At the same time, pressure on the supply chain, propelled by the increased scale of components and industry cost-cutting, is expected to result in more cases of serial defect in future years.

While comprehensive Construction All Risks (CAR) and Operations All Risks (OAR) policies can mitigate the impact of these problems to a certain degree, the onus is on project owners to take proactive measures to manage mechanical and electrical failures.

More regular inspection of blade components, with a greater frequency after storms and lightning strikes, and incorporating a range of techniques, is advised.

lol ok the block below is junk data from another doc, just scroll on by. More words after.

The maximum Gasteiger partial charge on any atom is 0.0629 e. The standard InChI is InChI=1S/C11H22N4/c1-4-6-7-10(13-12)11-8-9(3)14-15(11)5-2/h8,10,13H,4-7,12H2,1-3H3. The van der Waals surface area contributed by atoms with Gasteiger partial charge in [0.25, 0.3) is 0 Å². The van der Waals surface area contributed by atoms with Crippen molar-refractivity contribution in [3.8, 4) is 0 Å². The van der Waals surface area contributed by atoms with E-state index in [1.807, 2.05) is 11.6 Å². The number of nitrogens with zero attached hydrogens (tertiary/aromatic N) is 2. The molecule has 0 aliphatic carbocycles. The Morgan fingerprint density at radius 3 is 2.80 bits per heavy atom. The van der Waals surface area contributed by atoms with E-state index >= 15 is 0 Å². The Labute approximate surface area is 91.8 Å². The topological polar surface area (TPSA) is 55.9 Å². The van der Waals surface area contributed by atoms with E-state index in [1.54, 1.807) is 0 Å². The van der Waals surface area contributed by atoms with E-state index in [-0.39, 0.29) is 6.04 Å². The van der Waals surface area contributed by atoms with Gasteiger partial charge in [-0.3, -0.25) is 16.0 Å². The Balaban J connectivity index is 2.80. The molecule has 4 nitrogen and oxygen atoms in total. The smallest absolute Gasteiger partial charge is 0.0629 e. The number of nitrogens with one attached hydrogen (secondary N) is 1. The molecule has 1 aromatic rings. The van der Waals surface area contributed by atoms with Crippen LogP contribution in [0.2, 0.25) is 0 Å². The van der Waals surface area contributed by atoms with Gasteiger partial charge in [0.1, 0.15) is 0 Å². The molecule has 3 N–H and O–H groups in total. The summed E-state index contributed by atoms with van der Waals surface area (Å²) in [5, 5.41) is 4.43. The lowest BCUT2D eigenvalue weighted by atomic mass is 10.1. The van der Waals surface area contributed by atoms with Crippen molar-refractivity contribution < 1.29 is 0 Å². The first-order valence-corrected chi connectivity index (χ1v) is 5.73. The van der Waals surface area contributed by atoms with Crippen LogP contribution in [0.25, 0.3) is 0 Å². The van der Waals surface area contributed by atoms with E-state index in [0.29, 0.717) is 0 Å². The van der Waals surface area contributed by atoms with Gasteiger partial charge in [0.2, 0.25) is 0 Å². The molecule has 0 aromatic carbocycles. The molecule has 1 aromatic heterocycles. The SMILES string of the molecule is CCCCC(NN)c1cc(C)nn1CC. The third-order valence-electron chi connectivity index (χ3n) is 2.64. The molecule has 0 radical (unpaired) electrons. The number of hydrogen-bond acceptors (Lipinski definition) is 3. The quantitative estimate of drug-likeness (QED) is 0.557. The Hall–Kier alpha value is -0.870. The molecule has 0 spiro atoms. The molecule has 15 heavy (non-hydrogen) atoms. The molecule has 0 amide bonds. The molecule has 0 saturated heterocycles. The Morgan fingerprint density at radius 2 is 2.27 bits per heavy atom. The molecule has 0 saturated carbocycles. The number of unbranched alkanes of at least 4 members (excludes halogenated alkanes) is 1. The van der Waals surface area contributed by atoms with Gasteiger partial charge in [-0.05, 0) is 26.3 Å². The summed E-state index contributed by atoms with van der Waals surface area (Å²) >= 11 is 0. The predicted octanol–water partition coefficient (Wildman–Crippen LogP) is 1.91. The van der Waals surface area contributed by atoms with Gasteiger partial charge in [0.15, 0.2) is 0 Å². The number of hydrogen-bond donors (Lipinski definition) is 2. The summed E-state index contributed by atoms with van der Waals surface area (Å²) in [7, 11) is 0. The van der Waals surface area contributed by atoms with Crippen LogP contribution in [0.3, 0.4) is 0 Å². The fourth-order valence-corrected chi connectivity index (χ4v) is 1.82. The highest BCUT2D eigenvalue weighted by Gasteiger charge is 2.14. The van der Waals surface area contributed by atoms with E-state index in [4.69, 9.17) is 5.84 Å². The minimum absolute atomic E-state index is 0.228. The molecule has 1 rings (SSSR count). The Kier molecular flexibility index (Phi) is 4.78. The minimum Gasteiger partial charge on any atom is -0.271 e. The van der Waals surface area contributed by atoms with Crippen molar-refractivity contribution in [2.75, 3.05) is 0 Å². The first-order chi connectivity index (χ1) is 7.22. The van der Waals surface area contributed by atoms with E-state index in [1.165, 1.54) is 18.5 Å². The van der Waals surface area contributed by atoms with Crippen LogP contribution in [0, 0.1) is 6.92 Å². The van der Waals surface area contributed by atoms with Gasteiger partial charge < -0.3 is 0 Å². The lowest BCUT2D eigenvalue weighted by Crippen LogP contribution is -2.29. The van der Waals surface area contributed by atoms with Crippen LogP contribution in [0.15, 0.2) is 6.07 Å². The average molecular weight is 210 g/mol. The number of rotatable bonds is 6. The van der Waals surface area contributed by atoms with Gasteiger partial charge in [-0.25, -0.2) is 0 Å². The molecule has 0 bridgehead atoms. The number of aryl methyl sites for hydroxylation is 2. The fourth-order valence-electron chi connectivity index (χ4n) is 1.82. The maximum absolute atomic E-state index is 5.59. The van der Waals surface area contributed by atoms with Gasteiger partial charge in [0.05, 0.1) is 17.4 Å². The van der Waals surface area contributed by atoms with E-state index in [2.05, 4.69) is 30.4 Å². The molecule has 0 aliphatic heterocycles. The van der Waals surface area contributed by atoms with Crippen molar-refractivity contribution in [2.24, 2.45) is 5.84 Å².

Likewise, more frequent checks of gearbox performance in the early stages of its lifespan are recommended, with the role of online condition monitoring systems (CMS) growing in importance.

Furthermore, transformer failure can be disastrous for operations, with lead times of as long as 18 months for replacement. The insurance and risk management firm, Hugh Wood Canada, reports that a majority of claims in the Solar P.V. (photovoltaic) market in Ontario are associated with the failure of transformers, with significant loss of revenue for every day of non-operation. As with blade components and gearboxes, more maintenance checks are recommended.


In combination with geographical inaccessibility, extreme weather events present significant challenges to the Canadian wind energy market. As the industry develops in more isolated and disaster-prone regions, these challenges will only become more widespread.